September 8, 2021 - 7:00am

Senator Bernie Sanders turns 80 today, and boasts what historians might describe as a mixed legacy. Did he, among the oldest living Left-wing baby boomer politicians, survive to see his ideas vindicated and his cause prevail? Or did he merely excel at “taking one for the team,” appearing to win as he was robbed by the powers that be?

It is in the latter phase of his career that Sanders achieved his greatest celebrity, and where postmortems most focus their attention.

As a mayor, Sanders had proven surprisingly effective, and in both the House of Representatives and Senate he had compensated for a lack of Lyndon Johnson-style pragmatic leadership and legislative output with a willingness to wax poetic about various Leftist-first principles. But until his run in 2016, I saw him as indistinguishable from similarly admirable anti-war Democrats such as Ohio Congressperson Dennis Kucinich and erstwhile presidential candidate John Edwards. Freddie deBoer — a grad student turned Leftist hot-take pundit — summarised the unease of many hesitant Sanders supporters in a Politico article in which he characterised Bernie as a “SINO,” a “socialist in name only.”

Sanders lost in 2016 under two different delegate-assigning systems, each conceivably “rigged” against him, and lost in an even more spectacular fashion in 2020 after the delegate system had been modified in an attempt to make proceedings more fair towards the Bernie campaign. But in another important sense, Sanders won big. His 2016 and 2020 campaigns raised $440 million dollars from a broad base of donors, continuing to generate significant revenue during both of those campaign cycles long after his chances of victory had dimmed.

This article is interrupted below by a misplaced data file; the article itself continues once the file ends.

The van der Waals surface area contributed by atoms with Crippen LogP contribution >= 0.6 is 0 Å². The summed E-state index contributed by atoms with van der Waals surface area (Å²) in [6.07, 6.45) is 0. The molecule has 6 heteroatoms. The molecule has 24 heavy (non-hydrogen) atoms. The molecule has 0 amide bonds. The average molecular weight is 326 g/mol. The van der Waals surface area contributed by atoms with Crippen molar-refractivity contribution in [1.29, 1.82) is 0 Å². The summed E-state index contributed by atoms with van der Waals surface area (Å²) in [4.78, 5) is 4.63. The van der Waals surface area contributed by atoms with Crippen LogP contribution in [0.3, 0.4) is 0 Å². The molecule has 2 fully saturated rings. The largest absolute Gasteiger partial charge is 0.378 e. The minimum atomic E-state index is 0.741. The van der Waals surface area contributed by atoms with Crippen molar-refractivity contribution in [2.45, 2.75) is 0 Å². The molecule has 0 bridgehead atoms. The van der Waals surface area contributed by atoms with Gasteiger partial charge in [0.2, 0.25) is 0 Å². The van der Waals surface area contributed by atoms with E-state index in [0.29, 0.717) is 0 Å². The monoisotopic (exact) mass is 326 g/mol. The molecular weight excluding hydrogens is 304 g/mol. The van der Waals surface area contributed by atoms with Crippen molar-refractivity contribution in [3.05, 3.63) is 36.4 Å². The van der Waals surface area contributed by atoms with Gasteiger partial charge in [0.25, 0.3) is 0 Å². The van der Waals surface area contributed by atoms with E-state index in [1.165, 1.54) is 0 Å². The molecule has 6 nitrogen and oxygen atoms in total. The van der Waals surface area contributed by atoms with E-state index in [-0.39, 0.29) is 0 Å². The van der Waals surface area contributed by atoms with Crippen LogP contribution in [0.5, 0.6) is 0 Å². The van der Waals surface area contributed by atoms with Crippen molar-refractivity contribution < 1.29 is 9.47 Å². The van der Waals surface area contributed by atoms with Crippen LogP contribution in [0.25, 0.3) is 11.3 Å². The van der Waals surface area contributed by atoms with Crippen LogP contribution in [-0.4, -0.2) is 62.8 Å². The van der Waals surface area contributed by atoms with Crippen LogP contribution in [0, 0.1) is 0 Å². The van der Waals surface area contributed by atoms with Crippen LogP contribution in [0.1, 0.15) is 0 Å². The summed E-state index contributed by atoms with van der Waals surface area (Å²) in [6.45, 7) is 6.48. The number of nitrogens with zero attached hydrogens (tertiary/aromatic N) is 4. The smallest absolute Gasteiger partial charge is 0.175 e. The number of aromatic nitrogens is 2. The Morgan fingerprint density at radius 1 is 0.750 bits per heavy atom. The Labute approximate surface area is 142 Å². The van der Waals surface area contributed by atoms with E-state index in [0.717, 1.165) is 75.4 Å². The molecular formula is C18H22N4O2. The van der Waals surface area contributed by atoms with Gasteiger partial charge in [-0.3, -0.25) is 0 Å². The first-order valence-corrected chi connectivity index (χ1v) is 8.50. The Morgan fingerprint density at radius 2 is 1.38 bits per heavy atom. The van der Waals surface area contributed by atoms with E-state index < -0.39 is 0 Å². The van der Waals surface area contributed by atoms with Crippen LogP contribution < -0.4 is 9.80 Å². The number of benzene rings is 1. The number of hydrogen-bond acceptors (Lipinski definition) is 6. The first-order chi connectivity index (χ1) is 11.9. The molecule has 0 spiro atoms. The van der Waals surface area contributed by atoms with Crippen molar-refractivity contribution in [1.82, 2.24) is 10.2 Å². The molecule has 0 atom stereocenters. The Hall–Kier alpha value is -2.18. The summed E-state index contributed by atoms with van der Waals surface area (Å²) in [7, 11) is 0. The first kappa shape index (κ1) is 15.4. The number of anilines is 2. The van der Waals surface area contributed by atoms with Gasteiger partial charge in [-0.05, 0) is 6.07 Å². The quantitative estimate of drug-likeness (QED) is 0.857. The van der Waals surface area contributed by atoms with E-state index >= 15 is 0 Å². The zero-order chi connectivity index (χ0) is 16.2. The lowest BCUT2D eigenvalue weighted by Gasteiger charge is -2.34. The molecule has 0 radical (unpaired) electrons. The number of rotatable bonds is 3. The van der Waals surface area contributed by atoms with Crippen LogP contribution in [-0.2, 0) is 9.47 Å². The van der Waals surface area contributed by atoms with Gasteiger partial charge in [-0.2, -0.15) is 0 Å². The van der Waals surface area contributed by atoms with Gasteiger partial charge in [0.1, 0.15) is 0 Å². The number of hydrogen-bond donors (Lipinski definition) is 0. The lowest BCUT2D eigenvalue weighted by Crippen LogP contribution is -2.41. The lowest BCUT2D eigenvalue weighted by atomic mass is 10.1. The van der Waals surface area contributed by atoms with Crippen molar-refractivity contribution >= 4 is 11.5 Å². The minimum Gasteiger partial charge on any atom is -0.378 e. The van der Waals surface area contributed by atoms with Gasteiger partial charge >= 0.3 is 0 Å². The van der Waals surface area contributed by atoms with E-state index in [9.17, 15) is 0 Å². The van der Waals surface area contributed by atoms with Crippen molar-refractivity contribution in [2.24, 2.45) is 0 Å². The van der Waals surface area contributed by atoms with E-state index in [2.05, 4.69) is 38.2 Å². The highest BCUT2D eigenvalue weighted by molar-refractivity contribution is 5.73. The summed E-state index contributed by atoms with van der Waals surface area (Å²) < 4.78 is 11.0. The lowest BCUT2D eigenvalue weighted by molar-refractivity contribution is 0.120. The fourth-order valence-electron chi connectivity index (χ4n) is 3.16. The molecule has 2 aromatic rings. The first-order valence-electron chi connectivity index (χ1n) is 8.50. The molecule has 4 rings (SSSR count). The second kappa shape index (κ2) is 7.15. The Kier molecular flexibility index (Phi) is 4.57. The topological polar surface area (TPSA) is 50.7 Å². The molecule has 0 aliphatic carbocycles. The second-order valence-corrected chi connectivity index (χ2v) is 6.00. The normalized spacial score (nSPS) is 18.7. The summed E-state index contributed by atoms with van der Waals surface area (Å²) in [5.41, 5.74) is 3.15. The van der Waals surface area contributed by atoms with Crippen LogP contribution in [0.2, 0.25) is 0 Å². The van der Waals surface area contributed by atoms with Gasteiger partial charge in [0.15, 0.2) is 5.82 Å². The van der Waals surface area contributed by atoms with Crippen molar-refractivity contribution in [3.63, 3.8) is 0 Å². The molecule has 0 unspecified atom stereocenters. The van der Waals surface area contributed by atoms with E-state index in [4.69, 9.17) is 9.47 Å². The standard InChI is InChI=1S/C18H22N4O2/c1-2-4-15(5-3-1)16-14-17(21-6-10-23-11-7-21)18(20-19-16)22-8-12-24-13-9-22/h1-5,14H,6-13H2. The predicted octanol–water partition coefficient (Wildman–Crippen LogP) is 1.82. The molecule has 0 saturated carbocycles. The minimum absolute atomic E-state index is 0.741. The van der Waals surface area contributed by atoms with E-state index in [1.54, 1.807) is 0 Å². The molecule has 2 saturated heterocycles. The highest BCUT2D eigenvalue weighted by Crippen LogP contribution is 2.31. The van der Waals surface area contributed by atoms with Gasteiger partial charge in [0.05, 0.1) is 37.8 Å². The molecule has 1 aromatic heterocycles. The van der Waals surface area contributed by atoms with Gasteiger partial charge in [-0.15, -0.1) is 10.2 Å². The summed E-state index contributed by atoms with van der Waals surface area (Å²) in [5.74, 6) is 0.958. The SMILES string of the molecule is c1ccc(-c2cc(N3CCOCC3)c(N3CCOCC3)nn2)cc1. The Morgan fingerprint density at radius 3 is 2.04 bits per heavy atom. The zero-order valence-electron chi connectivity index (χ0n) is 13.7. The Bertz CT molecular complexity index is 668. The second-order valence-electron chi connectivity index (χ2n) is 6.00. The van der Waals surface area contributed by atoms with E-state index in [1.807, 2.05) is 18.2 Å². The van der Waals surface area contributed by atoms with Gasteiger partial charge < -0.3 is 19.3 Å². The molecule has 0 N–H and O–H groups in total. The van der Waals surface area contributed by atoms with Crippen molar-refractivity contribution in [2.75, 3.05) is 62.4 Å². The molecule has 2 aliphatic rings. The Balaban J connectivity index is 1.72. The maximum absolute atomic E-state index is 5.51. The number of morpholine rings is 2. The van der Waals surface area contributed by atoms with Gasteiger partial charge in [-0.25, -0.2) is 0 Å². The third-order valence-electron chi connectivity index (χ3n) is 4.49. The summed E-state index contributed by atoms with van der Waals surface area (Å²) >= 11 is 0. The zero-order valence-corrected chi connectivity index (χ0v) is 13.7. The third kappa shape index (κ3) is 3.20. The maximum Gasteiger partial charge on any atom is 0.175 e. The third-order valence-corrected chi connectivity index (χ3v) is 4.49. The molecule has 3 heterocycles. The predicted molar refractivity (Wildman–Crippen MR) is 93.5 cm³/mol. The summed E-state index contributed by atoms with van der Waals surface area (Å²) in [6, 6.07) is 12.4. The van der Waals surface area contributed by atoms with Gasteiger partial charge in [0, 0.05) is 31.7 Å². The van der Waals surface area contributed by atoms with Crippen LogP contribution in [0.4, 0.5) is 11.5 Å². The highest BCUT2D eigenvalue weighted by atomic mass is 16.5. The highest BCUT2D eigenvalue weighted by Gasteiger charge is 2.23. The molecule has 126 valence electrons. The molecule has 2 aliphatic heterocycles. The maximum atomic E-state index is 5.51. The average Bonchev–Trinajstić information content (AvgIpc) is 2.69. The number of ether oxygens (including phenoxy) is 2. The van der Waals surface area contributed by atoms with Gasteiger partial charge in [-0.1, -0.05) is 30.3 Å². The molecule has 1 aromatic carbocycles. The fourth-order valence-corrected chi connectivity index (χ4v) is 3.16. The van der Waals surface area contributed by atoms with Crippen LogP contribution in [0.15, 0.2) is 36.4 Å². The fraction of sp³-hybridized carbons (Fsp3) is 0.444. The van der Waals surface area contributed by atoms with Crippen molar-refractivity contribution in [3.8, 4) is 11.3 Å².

Although this was not his direct doing, he epitomised an era of “New Leftism” in popular culture. This rising tide of Leftism failed to crown a new American king, but it enabled a number of thirty-something operators and pundits, from Sean McElwee to the Chapo Trap House podcasters, to cultivate minor fiefdoms. New York Congressperson Alexandria Ocasio-Cortez and other fair-weather supporters of Sanders’ doomed insurgencies can still avail themselves of Sanders’ imprimatur in the coming decades.

At 80, Sanders’ days on the national scene may be numbered. He has dealt with some medical issues in recent years, and longevity vouchsafed to the likes of Senators Robert Byrd and Strom Thurmond is a rare thing. Sanders will probably be remembered most fondly by those who knocked doors and made recurring payments on his behalf. They can content themselves with impossible-to-verify claims about how Sanders forced Joe Biden to the Left on issues such as direct stimulus payments and the total withdrawal of troops from the Afghanistan (even if the latter appears to have been something Biden decided sua sponte).

But they must also reckon with the fact that Sanders’ long career amounted to far less, in terms of practical policy achievements, than those of the recently deceased AFL-CIO President Richard Trumka or the two-term, centre-Left Democratic President Bill Clinton.  

Bernie Sanders, like so many Boomer utopians before him, will remain a nice idea, a memorably insubstantial John Lennon lyric of a politician whose campaign donations cost yours truly far more than the collected discographies of every member of the Beatles. 

Oliver Bateman is a historian and journalist based in Pittsburgh. He blogs, vlogs, and podcasts at his Substack, Oliver Bateman Does the Work